Tendon: The tissue by which a muscle attaches to bone. A tendon is somewhat flexible, but fibrous and tough. When a tendon becomes inflamed, the condition is referred to as tendinitis or tendonitis. Inflamed tendons are at risk for rupture.
Tendons are like ligaments in being tough, flexible cords. But tendons differ from ligaments in that tendons extend from muscle to bone whereas ligaments go from bone to bone as at a joint. Despite their tough fibrous nature, tendons and ligaments are both considered "soft tissue," that is soft as compared to cartilage or bone.
The term "tendon" comes from the Latin "tendere" and the Greek "teinein." Both mean "to stretch."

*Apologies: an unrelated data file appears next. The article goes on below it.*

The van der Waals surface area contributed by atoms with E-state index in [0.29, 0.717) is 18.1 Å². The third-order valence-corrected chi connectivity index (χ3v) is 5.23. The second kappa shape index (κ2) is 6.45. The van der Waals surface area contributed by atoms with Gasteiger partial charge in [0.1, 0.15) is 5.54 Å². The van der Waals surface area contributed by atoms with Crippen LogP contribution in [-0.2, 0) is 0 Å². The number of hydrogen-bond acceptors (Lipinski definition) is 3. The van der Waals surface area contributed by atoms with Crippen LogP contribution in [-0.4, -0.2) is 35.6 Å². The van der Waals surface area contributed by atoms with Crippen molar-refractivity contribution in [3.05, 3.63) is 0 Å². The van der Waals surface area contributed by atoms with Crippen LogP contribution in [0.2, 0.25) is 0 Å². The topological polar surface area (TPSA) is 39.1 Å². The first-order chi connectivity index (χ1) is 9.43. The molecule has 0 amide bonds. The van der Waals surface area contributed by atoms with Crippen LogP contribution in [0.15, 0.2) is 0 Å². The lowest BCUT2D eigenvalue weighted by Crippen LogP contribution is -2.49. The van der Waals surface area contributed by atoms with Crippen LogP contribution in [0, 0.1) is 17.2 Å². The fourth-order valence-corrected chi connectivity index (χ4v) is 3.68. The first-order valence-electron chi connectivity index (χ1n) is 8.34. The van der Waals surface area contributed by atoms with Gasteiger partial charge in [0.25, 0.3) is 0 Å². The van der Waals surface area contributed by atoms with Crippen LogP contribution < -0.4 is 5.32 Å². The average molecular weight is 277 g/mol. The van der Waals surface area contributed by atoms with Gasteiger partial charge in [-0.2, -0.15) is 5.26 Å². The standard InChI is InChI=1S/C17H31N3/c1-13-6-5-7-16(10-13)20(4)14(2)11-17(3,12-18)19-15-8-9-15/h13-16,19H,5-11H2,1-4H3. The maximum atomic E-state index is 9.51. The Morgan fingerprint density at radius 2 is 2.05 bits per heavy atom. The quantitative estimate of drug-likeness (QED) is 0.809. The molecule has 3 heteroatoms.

The Achilles tendon is a celebrated example of a tendon.
Tendinitis: Inflammation of a tendon (the tissue by which muscle attaches to bone). Tendinitis most commonly occurs as a result of injury, such as to the tendons around the shoulder or elbow. It can also occur as a result of an underlying inflammatory rheumatic disease, such as reactive arthritis or gout. Tendinitis is synonymous with tendonitis.